it was just words, stuck together hurriedly
with tape

All those years
I tried to divert your attention,
and you kept laughing:
you were there,
under the apple trees

All this poetry
that makes up our lives
is you, after all,
reaching out for me,
redefining the extent of beauty
by using your eyes, and the parts
no-one can reach

I will stop writing now:
none of this needs to be said

It is quite clear:
everyone knows

Before and after

Charcoal mist eats away
the sweet, sweet sky
that warmed our skin

Fierce fire consumes the past
and the future,
leaving ashes and driftwood,
scattered beaches, strange signals

We return to where we were before
guided by touch and free wine,
leaving the bread behind

There is nothing to see here,
as memories fade into
dusty tunnels where we wait
for something to happen

And someone sits in a bedroom
not knowing why he is weeping
or where he is going to

A man with metal legs limps past:
his father destroyed the house
and disappeared

Death and decay loiter in the shadows:
the poet has a broken heart
and forgets
to speak in tongues

But there is joy in the mountains
and a pathway in the wilderness:
women are filmed dancing
in empty rooms

loving the rhythm, hoping
for the doors
to be flung open

From a distance

Seen from the dunes – the Long Hills –
seen, that is to say, from a distance –
the wet sand folds like silk towards the sea

Close to me now, your body,
still like silk after all these years,
ripples under my fingers

The tide is low: the figures at the water’s edge
silhouetted in the glow
beneath a darkening sky
seem fragile, at the mercy of foreign forces
yet to be unleashed

The blue building where we danced
is lost in the maze of paths behind us:
where sand meets shingle
small birds swoop
too fast to follow

So hard to find the right person,
the sweet spot
the undeserved ecstasy

Miles behind us, our footprints
sink into the shore
and the murmur on the beach
fades into another realm

We head into a cloud of unknowing –
not willingly, not sure of the paths
that kiss the marshes

Not sure where it all ends,
if it does end –
if there is a conclusion –
if there is firm ground

But my skin and your fingers
are like a well-oiled machine
with their own language and rituals
here and now –
seen, that is to say, from a distance

Gardener’s Cottage

A narrow path snakes between two young trees
like a finger of incoming tide,
then stops

The house sits calmly, almost out of sight –
white, green and glass:
a high flint wall marks the border,
and pale pink petals, delicate as this summer afternoon,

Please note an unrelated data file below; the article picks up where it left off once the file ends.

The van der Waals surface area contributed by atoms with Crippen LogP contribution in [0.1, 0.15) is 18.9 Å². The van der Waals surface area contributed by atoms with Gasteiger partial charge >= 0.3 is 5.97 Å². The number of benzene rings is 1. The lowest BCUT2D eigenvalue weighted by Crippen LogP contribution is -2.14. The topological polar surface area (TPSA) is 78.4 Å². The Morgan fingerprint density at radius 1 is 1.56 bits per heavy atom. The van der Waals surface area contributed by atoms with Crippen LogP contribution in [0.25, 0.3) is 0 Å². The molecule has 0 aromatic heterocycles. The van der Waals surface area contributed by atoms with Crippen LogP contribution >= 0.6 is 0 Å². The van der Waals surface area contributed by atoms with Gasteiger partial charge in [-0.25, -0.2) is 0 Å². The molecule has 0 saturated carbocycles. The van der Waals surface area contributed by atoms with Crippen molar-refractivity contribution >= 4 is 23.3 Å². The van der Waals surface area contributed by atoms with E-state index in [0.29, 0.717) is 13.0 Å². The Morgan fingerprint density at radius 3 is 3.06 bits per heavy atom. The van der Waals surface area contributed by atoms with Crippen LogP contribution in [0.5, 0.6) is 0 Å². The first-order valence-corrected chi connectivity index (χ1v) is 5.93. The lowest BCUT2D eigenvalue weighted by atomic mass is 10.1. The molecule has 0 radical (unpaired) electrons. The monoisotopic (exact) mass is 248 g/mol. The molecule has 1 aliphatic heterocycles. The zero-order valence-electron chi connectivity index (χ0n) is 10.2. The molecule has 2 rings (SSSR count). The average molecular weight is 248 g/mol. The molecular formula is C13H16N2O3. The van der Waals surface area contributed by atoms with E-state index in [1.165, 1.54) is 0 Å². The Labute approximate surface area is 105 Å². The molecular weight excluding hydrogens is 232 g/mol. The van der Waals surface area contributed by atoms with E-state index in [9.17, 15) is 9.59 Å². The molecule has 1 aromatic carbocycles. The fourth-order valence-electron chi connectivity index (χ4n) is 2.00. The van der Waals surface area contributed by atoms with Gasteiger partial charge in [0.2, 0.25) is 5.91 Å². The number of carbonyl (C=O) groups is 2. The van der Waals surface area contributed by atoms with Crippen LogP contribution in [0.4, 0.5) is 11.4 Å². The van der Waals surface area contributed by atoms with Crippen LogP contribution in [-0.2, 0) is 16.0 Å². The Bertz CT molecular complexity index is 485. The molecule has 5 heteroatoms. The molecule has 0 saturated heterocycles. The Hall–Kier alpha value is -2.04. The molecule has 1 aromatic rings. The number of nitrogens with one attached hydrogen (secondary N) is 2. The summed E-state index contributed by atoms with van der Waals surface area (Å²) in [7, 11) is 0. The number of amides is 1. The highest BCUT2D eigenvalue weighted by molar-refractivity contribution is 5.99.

spread out towards the lawn,
negotiating terms of assimilation

I wake, not quite part of this silent drama,
my tea chilled by the breeze from the north
that swirls like a search party
looking for a way through –
looking for me

Even streaks of unexpected sun
leave me cold, dragged out from the hidden warmth of a dream –
from the arms of some legendary woman,
a little too familiar
but welcome just the same

And now of course I cannot go back:
the wind becomes colder
and I need to advance
from one reality into another,
read some fantasy or listen to
a far-fetched story
about the watch house and the sea

I stir, stand to attention and find a new path back to the house,
which stands ready as always, open
to anyone,
full of myths and histories,
out of the limelight



Blakeney, not far from the beach


Last train down

The last train from Snowdon’s summit
ran into clear weather
about 50 metres down

The summit is the summit
by whatever means, and we stood naked in the clouds
apart from our clothes

and alone
apart from the others

The view was the same as usual:
ghostly, half-familiar shapes flitting through the mist,
people with elbows and cameras
and an occasional frustrating glimpse
of what we all knew was there:
Crib Goch, the Horseshoe, the Pyg track,
the Miners’ Path, the Isle of Man –
or so they said

This time, though, in clear weather and without even trying,
I noticed the sheep
as unconcerned by their fashionably purple identifying marks
as by their proximity to the rail track
edging into and out of danger
complacent, seen-it-all-before,
high and dry

The café workers took the last train down:
they chatted about religion
and listened to silent music
but the sheep were not interested,
turning each one to its own way

The ginger-haired lad
and the foreign girl
made so little contact that
it could have been deliberate

But the sheep saw it all,
as sheep do; they just pretend
not to be looking